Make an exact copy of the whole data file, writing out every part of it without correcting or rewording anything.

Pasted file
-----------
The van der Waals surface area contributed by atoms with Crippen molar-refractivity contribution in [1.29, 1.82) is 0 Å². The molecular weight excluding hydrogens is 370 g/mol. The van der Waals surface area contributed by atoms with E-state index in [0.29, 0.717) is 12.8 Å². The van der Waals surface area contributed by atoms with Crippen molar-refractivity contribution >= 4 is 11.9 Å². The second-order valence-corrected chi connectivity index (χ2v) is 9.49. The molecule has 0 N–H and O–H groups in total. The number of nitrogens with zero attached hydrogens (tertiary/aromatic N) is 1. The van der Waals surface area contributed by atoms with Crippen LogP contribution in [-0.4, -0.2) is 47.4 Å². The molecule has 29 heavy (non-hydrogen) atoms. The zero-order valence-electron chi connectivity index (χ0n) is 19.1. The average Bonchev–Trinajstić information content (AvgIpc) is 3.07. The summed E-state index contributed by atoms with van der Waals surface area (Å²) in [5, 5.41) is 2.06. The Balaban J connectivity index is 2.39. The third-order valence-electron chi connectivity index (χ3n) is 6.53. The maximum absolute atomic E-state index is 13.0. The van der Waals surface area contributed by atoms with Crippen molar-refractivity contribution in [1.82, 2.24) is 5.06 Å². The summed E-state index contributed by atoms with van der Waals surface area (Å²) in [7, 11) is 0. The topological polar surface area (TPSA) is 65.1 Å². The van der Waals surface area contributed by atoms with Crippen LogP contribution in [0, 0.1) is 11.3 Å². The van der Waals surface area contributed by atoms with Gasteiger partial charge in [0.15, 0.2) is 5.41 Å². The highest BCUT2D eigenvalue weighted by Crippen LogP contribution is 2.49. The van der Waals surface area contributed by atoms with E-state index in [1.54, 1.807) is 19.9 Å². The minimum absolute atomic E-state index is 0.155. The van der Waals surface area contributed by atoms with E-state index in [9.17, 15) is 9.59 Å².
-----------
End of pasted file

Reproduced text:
The van der Waals surface area contributed by atoms with Crippen molar-refractivity contribution in [1.29, 1.82) is 0 Å². The molecular weight excluding hydrogens is 370 g/mol. The van der Waals surface area contributed by atoms with E-state index in [0.29, 0.717) is 12.8 Å². The van der Waals surface area contributed by atoms with Crippen molar-refractivity contribution >= 4 is 11.9 Å². The second-order valence-corrected chi connectivity index (χ2v) is 9.49. The molecule has 0 N–H and O–H groups in total. The number of nitrogens with zero attached hydrogens (tertiary/aromatic N) is 1. The van der Waals surface area contributed by atoms with Crippen LogP contribution in [-0.4, -0.2) is 47.4 Å². The molecule has 29 heavy (non-hydrogen) atoms. The zero-order valence-electron chi connectivity index (χ0n) is 19.1. The average Bonchev–Trinajstić information content (AvgIpc) is 3.07. The summed E-state index contributed by atoms with van der Waals surface area (Å²) in [5, 5.41) is 2.06. The Balaban J connectivity index is 2.39. The third-order valence-electron chi connectivity index (χ3n) is 6.53. The maximum absolute atomic E-state index is 13.0. The van der Waals surface area contributed by atoms with Crippen molar-refractivity contribution in [1.82, 2.24) is 5.06 Å². The summed E-state index contributed by atoms with van der Waals surface area (Å²) in [7, 11) is 0. The topological polar surface area (TPSA) is 65.1 Å². The van der Waals surface area contributed by atoms with Crippen LogP contribution in [0, 0.1) is 11.3 Å². The van der Waals surface area contributed by atoms with Gasteiger partial charge in [0.15, 0.2) is 5.41 Å². The highest BCUT2D eigenvalue weighted by Crippen LogP contribution is 2.49. The van der Waals surface area contributed by atoms with E-state index in [1.54, 1.807) is 19.9 Å². The minimum absolute atomic E-state index is 0.155. The van der Waals surface area contributed by atoms with E-state index in [9.17, 15) is 9.59 Å².